Common Sense from a Common Man

Self Reliance – You can do better for yourself
January 11, 2009, 12:18 pm
Filed under: Uncategorized | Tags: ,

In this period of time that we’re in, we all tend to get hyper-emotional on certain issues.  This greatly clouds our ability to reason and thusAlexa and Emily - The future make decisions based on half baked ideas, false data, or just plain hearsay.  We need to be more in tune with the power that each one of has, we need to come back to the tested and proven principle of self-reliance.

Right now I can think of no better example than my daughter Alexa.

A couple of days ago, she received a letter from Arizona State University informing her that she was awarded an academic scholarship (a 4 year scholarship) from the Provost there.  Alexa was at a friend’s house for the night so we waited until she got back the next day and then gave her the letter.

The look on her face said it all.  You could see in her beautiful eyes the pride she felt but if you looked a little deeper you could see recognition.  She realized, at that moment, she had done this on her own.  She realized all the hard work that she had done had just paid off.

My daughter realized the power of self-reliance.  She now understood that she was powerful in and of herself.  That no single person, not her father, mother, teacher, President, Congress, etc., could do better for her than she could for herself.  She knew it all along but now she realized and understood.

She didn’t have to go to summer school, she has a 4.25 GPA, but she has done so every summer since 9th grade.  She could have just gone along with having a teacher who couldn’t teach Physics last year and breezed through a class.  She didn’t do that though – she spoke up and wanted the other teacher who challenged her and made her work for a good grade. She didn’t have to take Advanced Calculus.

She didn’t have to join a youth group and then become a leader.  She didn’t have to join Student Council and contribute hours and hours.  She didn’t have to join DECA and lead in that group as well.  She didn’t have to do any of this – she could have relied on others – but she didn’t.  She relied on herself.

Am I bragging about my daughter?  You’re damn skippy I am.  I’ll continue till the day I die and, my younger daughter Emily, you’ll be hearing about her as well.

I hope at this point in time in our country, more adults encourage their children to rely on themselves.  I hope as a nation we move towards self reliance and not relying on the government which is the worst at doing something good for anybody long term.

I hope we can move away from the empty words of Hope and Change and turn towards the actions of self-reliance and focused effort.

Self-reliance – the proven and tested way of doing better for yourself like no other.  That’s just common sense.

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3 Comments so far
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Greetings @fleckman. I’m a living case study in self-reliance. The temporary lifts I did receive from certain government programs provided advantages for me that I would not otherwise have had.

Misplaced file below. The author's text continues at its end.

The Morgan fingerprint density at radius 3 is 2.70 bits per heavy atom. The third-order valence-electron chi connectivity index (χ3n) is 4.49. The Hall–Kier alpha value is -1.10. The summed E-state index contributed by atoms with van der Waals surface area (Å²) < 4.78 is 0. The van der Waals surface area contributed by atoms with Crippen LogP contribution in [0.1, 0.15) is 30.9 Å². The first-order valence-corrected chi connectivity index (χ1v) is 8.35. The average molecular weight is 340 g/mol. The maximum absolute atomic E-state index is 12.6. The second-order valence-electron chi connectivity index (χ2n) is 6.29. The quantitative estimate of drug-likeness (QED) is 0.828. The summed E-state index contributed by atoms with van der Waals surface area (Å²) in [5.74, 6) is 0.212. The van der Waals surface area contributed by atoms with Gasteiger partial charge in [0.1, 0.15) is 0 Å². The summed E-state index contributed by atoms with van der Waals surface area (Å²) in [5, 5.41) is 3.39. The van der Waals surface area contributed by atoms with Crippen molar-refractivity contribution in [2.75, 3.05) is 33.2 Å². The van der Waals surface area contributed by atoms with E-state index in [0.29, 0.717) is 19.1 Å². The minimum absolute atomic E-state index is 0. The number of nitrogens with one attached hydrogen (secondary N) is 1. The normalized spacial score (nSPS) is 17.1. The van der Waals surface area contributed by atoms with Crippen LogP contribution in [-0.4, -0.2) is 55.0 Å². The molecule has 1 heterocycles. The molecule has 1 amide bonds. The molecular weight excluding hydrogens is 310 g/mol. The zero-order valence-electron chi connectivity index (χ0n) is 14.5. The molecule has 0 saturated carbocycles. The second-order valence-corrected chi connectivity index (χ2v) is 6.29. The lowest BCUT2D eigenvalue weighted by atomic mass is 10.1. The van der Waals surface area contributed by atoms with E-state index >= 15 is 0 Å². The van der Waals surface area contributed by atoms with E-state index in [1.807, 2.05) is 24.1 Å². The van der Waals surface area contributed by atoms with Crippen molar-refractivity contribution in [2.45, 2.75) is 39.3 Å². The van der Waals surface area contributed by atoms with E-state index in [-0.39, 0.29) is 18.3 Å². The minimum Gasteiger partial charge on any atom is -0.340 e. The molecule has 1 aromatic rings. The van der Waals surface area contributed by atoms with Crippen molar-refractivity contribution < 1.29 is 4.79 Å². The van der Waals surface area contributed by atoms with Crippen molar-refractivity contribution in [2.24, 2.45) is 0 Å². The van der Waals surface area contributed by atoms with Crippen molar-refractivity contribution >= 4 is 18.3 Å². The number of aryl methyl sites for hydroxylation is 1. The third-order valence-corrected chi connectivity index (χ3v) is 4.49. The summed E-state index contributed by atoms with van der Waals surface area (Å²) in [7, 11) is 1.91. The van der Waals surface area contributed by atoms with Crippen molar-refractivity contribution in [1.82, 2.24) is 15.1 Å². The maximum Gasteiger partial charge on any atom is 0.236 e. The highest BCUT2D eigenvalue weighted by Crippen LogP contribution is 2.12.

I’m also proud of your daughter. I love to see people reaching for their dreams and willing to work hard to achieve them. Yet, the promises of Hope and Change are sometimes all people without both can cling to when the going is rough.

Issues related to success, achievement, sacrifice, self-worth, even failure are subjective. It’s my hope that in this new era, we can all be tolerant of each other’s point of view. Yet, even Emerson, whom you’ve cited here, advocates self-reliance as a starting point, not a goal.

With the democratizing power of the social web, I believe we are somewhat in the throes of a social revolution. In the US, our historical preference for self-reliance coupled with a greater sense of the common good (which includes compassion and understanding for divergent POVs) is a hallmark of American society around the world. We need to lead by example relying on our own industrious, but we are duty bound to offer opportunities to many who have neither the resources, or in some cases, the gifts we’ve been blessed with from birth.

p.s. Sorry for the liberal sermon. I came here originally to see if you knew anything about Arizona play-off tickets. 🙂

Comment by Susan Scrupski

Hi Susan,
Susan – No apologies necessary as I don’t view your post as liberal at all. Hope and Change are needed in any one’s life at any time I believe.

It’s my belief that the true concepts of Hope and Change are being cheapened and trivialized at this time. They are being used for advantageous purposes right now. If you talk about change, and things are looking to be as they have been, then that’s wrong. It sends the false definition and expectation out to our kids.

I think you’re spot on when you say we’re in the throes of a social revolution. This revolution should be used to raise people up through helping each recognize their potential and not be taken from one and given to another to even things out.

So yes I do believe in Hope and Change; but I believe that is generated from within by the individual. As the saying goes – give a man a fish and he’s happy for a day, teach a man to fish and he’s happy for a lifetime. Or something like that. Right now the gov. is trying to just give us a fish.

I working on play-off tickets and I’ll let you know. I thought of you as soon as the Cardinals won.

Comment by fleckman

[…] not enough case studies in Enterprise 2.0? Well, I guess that old saw: if you want a good job done, you need to do it yourself. (Can it possible I’m agreeing with that nice guy, rightwing agitator, @fleckman? Yes I can! […]

Pingback by ITSinsider » Blog Archive » Enterprise 2.0 meets Reality TV

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